Dramatic Tension and You!
This is a good book, you think pausing mid-chapter to catch a breath. Maybe you caught yourself gripping the pages a bit too hard, or sitting upright in your chair to get closer to the action. The action happening in this story unfolding before you is captivating and you love it. We all know the effects of a dramatic scene. The pulse-racing, heart-gripping action that keeps us glued to our seats, dying to know what happens next – a good story. But how do authors create such an amazing scene? Is it raw talent? Skill from years of scribbling furiously into a notebook? Pure luck? It’s actually a little of all three, but mostly that last one. Here’s a few tricks that you can use in your own writing to ramp up the dramatic tension, and keep your readers coming back for more.
You know what a cliffhanger is. you've seen them everywhere; they litter books, film, TV, and comics. The action is building, the suspense is growing, the characters are in imminent danger when suddenly-- the action stops at it’s height and cuts to a break. I know, it’s cliché, right? Far too many hacks have made a living off chapter jumping and changing viewpoints in the middle to keep you dangling. Luckily, that’s not what I’m talking about. Switching to a new scene in the middle of the last one is frustrating for readers, not exciting.
Cliffhangers used properly build suspense and tension, causing a reader to be drawn into a scene and read faster. You want them to read more -- that's the point. To make cliffhangers work for you, just keep in mind a few "do"s and "don't"s.
Do: use scene breaks to slow down a scene just enough for the gravity of the situation to sink in. Don't: use scene breaks to move to a new scene or character point of view with no or little action. Do: pause a scene for emphasis. Don't: pause a scene for surprise. Do: leave your characters in suspense. Don't: cut past all the action of a scene.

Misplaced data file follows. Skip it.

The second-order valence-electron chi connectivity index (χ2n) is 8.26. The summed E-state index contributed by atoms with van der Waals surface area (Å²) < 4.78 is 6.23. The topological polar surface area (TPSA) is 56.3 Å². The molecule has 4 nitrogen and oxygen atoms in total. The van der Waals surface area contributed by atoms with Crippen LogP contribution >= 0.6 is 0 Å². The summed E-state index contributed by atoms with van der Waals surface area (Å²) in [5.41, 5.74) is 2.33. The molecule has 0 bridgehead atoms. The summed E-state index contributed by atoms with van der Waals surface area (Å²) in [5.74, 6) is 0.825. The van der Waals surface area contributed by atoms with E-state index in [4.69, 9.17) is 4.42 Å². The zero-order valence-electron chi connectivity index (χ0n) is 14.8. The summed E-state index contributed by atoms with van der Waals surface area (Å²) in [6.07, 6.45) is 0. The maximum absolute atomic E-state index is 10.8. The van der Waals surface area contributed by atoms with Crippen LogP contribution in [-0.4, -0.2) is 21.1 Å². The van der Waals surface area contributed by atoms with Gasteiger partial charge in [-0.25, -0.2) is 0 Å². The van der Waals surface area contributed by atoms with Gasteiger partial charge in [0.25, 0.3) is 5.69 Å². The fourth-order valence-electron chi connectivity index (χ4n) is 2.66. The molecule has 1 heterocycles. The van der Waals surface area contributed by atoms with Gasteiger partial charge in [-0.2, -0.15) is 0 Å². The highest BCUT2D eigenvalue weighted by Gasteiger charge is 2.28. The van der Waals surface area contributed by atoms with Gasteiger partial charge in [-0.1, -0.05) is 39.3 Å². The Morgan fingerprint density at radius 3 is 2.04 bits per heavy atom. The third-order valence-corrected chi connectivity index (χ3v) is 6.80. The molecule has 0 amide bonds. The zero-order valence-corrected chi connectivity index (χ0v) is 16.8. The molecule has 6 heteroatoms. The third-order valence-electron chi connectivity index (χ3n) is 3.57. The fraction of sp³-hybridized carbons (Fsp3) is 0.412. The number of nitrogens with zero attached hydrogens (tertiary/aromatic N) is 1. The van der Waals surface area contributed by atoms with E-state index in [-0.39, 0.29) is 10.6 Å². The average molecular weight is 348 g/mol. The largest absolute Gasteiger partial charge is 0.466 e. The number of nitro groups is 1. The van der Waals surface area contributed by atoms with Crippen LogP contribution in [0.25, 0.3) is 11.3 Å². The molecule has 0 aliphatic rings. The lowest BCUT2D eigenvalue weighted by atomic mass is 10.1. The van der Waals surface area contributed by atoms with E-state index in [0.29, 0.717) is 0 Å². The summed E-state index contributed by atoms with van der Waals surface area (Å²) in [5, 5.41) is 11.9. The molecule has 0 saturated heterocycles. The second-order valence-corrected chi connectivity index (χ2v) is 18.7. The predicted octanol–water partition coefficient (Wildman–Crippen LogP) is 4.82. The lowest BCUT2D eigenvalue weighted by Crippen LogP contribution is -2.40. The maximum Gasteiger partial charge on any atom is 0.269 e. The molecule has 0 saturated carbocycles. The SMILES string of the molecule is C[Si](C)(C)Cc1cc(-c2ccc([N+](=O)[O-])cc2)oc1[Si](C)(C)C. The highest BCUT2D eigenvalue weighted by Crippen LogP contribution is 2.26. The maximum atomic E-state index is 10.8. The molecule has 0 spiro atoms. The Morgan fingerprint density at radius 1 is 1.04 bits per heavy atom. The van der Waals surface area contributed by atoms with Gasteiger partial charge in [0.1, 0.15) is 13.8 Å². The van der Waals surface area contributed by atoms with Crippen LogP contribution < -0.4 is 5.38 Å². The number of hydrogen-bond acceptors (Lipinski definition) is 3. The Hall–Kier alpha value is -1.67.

Good dramatic tension is all about giving your reader enough time to almost catch a breath, but not enough time to lose the momentum of a scene. Cliffhanger’s can be used without being cliché – I promise.
This can easily become a whole article in itself, so I'll try to keep it simple. Narrative distance is the imaginary space between an object or goal and the protagonist. This space is where the tension in your story is born.
Say you have a character who really wants a doughnut. They will have have to overcome many obstacles to get it -- the physical distance to the store, the emotional reaction of having to part with the money for the doughnut, the psychological battle over whether or not the doughnut is even a good idea or not, and the time it will take to acquire and eat the doughnut are all types of dramatic distance.
The key is all about creating space for the questions to arise in the readers’ mind. Is the doughnut shop too far away? How will they get there? Do they have enough money? Is it going to break their diet? Do they have time to eat it before their kids/siblings/friends find out they didn’t buy enough to share? The doughnut example is a silly one, but imagine if it was a rescue attempt. Your protagonist has to get somewhere to save their loved one from certain death, and they only have a few hours to do it.
You want your reader asking questions. It keeps them engaged in your story, and more willing to stick with you through the end.
Ugh, grammar? I get tense just thinking about it. It sounds too easy, right? The length and style of your sentences really can ramp up the tension in a scene. Have you ever read an action sequence where the characters were compelling, the plot was enticing, the goals, outcomes, and imagery were excellent, and you just. couldn’t. get. though. the. scene? It was most likely because the sentences were dragging.